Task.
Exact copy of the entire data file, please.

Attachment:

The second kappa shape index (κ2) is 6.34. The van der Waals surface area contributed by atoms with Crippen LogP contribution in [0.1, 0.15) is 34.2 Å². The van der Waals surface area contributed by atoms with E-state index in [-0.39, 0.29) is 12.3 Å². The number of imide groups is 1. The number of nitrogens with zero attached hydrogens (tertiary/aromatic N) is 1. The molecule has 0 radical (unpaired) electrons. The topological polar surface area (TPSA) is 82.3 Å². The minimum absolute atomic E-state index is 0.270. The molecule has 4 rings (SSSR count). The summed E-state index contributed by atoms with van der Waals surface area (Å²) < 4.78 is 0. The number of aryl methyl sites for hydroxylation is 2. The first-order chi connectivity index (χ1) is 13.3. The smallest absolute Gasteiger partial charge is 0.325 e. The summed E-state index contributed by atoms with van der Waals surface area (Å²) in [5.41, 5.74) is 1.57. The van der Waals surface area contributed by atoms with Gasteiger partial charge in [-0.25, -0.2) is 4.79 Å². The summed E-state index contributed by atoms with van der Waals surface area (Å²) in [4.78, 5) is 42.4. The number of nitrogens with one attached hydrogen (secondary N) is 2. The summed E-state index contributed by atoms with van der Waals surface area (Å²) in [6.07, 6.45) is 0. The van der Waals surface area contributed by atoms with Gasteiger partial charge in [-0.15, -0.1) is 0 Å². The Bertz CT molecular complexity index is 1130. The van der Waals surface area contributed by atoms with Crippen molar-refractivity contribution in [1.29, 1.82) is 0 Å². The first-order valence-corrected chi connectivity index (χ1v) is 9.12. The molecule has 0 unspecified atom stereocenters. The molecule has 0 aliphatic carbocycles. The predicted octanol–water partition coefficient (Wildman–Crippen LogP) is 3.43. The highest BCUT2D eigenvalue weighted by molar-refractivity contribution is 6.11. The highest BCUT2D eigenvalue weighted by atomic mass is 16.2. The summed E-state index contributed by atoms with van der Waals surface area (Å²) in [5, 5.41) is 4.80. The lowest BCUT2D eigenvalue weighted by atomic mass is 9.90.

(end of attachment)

The second kappa shape index (κ2) is 6.34. The van der Waals surface area contributed by atoms with Crippen LogP contribution in [0.1, 0.15) is 34.2 Å². The van der Waals surface area contributed by atoms with E-state index in [-0.39, 0.29) is 12.3 Å². The number of imide groups is 1. The number of nitrogens with zero attached hydrogens (tertiary/aromatic N) is 1. The molecule has 0 radical (unpaired) electrons. The topological polar surface area (TPSA) is 82.3 Å². The minimum absolute atomic E-state index is 0.270. The molecule has 4 rings (SSSR count). The summed E-state index contributed by atoms with van der Waals surface area (Å²) < 4.78 is 0. The number of aryl methyl sites for hydroxylation is 2. The first-order chi connectivity index (χ1) is 13.3. The smallest absolute Gasteiger partial charge is 0.325 e. The summed E-state index contributed by atoms with van der Waals surface area (Å²) in [5.41, 5.74) is 1.57. The van der Waals surface area contributed by atoms with Gasteiger partial charge in [-0.25, -0.2) is 4.79 Å². The summed E-state index contributed by atoms with van der Waals surface area (Å²) in [4.78, 5) is 42.4. The number of nitrogens with one attached hydrogen (secondary N) is 2. The summed E-state index contributed by atoms with van der Waals surface area (Å²) in [6.07, 6.45) is 0. The van der Waals surface area contributed by atoms with Gasteiger partial charge in [-0.15, -0.1) is 0 Å². The Bertz CT molecular complexity index is 1130. The van der Waals surface area contributed by atoms with Crippen molar-refractivity contribution in [1.29, 1.82) is 0 Å². The first-order valence-corrected chi connectivity index (χ1v) is 9.12. The molecule has 0 unspecified atom stereocenters. The molecule has 0 aliphatic carbocycles. The predicted octanol–water partition coefficient (Wildman–Crippen LogP) is 3.43. The highest BCUT2D eigenvalue weighted by molar-refractivity contribution is 6.11. The highest BCUT2D eigenvalue weighted by atomic mass is 16.2. The summed E-state index contributed by atoms with van der Waals surface area (Å²) in [5, 5.41) is 4.80. The lowest BCUT2D eigenvalue weighted by atomic mass is 9.90.